at Paris. jotended than a sly cominentary W. Mitford, on the Religions of “the law's delay;"
Ancicot Greece, 8vo, nearly ready. For how inany years it is to happen Pompeiana,” by Sir W. Gell and in “ this great nation," (as we delight J. P. Gandy, with more than a hundred to call ii,) that, while other capitals Engravings. boast of superb palaces for their national A second volume of Captain Brooks'' pictures, a foreigner shall be directed, Travels in Norway, &c. when enquiring for ours, to a paliry Caplain Blaquiere, another volume Dnile house in Pall Mall, wbere he will oo Greece, find them to the number of ten or a In Paris, the Album of the fainous dozen, in just suck rooms as many a fortune teller, Mademoiselle le Norretired cheesemonger would be far from mand, is announced. The prospectus being proud of ?
calls it a precious collection of secret Whether tbe tenacity with which our memoirs, literary miscellanies, and letbrave troops keep possession of the ters of celebrated persons, &c. It is to Mews, blocking up thereby all the coveist of five large quarto volumes, i avruwes to Leicester Square and the above eighty volumes in octavo!! and greatest part of Soho, southward, (and to appear in parts. this too when sappers and miners, in the shape of bricklayers and builders, bave beca for years pressing upon them alep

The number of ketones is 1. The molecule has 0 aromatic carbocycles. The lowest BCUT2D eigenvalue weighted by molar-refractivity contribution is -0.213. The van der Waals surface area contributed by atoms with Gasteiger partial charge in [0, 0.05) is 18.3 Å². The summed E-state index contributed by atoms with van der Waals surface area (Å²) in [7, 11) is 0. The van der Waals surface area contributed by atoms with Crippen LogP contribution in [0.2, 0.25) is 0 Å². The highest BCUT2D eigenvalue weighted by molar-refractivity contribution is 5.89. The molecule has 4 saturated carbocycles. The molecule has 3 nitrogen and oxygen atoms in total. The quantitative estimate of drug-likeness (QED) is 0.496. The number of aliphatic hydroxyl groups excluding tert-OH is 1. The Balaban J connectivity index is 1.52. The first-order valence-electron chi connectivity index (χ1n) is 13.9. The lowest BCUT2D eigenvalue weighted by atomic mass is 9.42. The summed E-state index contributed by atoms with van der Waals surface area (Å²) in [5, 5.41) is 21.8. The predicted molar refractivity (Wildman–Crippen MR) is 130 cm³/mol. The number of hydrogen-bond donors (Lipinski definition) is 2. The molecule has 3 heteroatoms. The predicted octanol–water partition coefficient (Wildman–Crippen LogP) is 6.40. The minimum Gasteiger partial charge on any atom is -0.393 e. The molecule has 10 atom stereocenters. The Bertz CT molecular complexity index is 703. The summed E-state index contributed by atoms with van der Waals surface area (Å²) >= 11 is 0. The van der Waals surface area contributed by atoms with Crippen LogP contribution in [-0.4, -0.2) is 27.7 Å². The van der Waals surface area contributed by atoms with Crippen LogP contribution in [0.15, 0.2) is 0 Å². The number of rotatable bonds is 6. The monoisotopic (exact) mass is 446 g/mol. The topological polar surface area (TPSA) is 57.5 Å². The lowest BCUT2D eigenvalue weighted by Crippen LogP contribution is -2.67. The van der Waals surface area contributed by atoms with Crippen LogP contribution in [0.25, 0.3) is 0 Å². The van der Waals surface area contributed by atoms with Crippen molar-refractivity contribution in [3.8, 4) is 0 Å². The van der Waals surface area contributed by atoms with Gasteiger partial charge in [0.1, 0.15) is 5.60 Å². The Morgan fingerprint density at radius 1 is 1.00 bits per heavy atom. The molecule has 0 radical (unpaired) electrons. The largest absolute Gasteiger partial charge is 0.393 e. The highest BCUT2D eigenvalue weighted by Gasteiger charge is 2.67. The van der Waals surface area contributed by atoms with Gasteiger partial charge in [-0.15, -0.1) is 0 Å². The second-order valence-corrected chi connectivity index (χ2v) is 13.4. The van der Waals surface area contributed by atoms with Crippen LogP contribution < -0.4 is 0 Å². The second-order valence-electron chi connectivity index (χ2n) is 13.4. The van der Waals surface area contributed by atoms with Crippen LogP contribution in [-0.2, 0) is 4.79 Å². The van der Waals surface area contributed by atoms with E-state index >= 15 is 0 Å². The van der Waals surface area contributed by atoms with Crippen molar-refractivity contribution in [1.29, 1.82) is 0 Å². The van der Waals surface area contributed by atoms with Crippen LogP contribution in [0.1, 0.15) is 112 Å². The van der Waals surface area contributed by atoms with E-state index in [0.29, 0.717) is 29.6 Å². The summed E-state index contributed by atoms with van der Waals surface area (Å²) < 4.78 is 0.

THE FOURTH VOLUME.
A BJENT man, the, 89.
Brandy from potatoes, 393.
Brazils the, 201.
his early poems, 148.
causes of his soparation,
lines on completing his
36th year, 159.
conversations of, 148.
the personal character of,
his stanzas to the Po, 160.
his aspiration to Sovereiga
Canterbury tale, 10.
Change of rings, a tale, 71.
Chapter on rails, 347.
Chartres calhedral, account of, 97.
Chronology of the year 1824, 285, 300,
Cibber, Charlotie, memoir of, 28.
Clearing shower, a, 32.
Clever thing, a
Columbus, the largest ship ever built,
Comforts of an inn, il.
Conception, a Quiz, 8.
Confessions of a rambler, 338.
CONVERSAZIONE of the Editor, 296,
Convict ship, a poem, by K. Harvey,
Cooking, history of, 286.
Country comforts, 267.
Crystal summer holise, 47.